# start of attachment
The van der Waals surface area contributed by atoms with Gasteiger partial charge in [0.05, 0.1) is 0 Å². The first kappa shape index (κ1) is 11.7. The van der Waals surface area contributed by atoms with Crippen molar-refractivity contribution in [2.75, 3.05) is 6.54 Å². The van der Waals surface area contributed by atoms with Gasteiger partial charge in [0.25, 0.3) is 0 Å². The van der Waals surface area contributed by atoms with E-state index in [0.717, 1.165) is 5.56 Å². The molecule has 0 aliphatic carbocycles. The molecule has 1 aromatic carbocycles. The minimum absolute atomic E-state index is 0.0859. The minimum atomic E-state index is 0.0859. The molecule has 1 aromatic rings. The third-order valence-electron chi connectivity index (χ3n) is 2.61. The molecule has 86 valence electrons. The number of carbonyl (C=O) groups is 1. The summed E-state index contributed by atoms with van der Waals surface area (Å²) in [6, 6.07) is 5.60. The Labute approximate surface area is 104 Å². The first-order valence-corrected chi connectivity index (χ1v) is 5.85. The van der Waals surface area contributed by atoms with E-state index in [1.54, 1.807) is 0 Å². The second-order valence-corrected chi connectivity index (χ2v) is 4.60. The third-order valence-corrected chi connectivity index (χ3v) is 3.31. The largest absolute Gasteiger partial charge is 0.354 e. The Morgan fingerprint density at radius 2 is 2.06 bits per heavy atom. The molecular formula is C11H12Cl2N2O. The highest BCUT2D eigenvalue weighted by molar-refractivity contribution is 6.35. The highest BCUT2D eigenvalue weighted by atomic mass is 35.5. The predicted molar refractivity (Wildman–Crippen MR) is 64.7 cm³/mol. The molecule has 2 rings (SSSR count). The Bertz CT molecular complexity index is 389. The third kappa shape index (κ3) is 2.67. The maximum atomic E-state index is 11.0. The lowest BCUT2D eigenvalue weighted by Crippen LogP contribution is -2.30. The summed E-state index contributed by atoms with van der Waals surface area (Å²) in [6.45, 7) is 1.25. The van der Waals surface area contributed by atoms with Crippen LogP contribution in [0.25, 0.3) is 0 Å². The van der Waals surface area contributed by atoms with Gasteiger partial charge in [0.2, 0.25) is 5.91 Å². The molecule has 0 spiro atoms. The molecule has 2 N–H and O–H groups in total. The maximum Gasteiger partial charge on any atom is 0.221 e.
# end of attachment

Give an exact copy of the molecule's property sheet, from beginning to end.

The van der Waals surface area contributed by atoms with Gasteiger partial charge in [0.05, 0.1) is 0 Å². The first kappa shape index (κ1) is 11.7. The van der Waals surface area contributed by atoms with Crippen molar-refractivity contribution in [2.75, 3.05) is 6.54 Å². The van der Waals surface area contributed by atoms with Gasteiger partial charge in [0.25, 0.3) is 0 Å². The van der Waals surface area contributed by atoms with E-state index in [0.717, 1.165) is 5.56 Å². The molecule has 0 aliphatic carbocycles. The molecule has 1 aromatic carbocycles. The minimum absolute atomic E-state index is 0.0859. The minimum atomic E-state index is 0.0859. The molecule has 1 aromatic rings. The third-order valence-electron chi connectivity index (χ3n) is 2.61. The molecule has 86 valence electrons. The number of carbonyl (C=O) groups is 1. The summed E-state index contributed by atoms with van der Waals surface area (Å²) in [6, 6.07) is 5.60. The Labute approximate surface area is 104 Å². The first-order valence-corrected chi connectivity index (χ1v) is 5.85. The van der Waals surface area contributed by atoms with E-state index in [1.54, 1.807) is 0 Å². The second-order valence-corrected chi connectivity index (χ2v) is 4.60. The third-order valence-corrected chi connectivity index (χ3v) is 3.31. The largest absolute Gasteiger partial charge is 0.354 e. The Morgan fingerprint density at radius 2 is 2.06 bits per heavy atom. The molecular formula is C11H12Cl2N2O. The highest BCUT2D eigenvalue weighted by molar-refractivity contribution is 6.35. The highest BCUT2D eigenvalue weighted by atomic mass is 35.5. The predicted molar refractivity (Wildman–Crippen MR) is 64.7 cm³/mol. The molecule has 2 rings (SSSR count). The Bertz CT molecular complexity index is 389. The third kappa shape index (κ3) is 2.67. The maximum atomic E-state index is 11.0. The lowest BCUT2D eigenvalue weighted by Crippen LogP contribution is -2.30. The summed E-state index contributed by atoms with van der Waals surface area (Å²) in [6.45, 7) is 1.25. The van der Waals surface area contributed by atoms with Crippen LogP contribution in [0.25, 0.3) is 0 Å². The van der Waals surface area contributed by atoms with Gasteiger partial charge in [0.2, 0.25) is 5.91 Å². The molecule has 0 spiro atoms. The molecule has 2 N–H and O–H groups in total. The maximum Gasteiger partial charge on any atom is 0.221 e.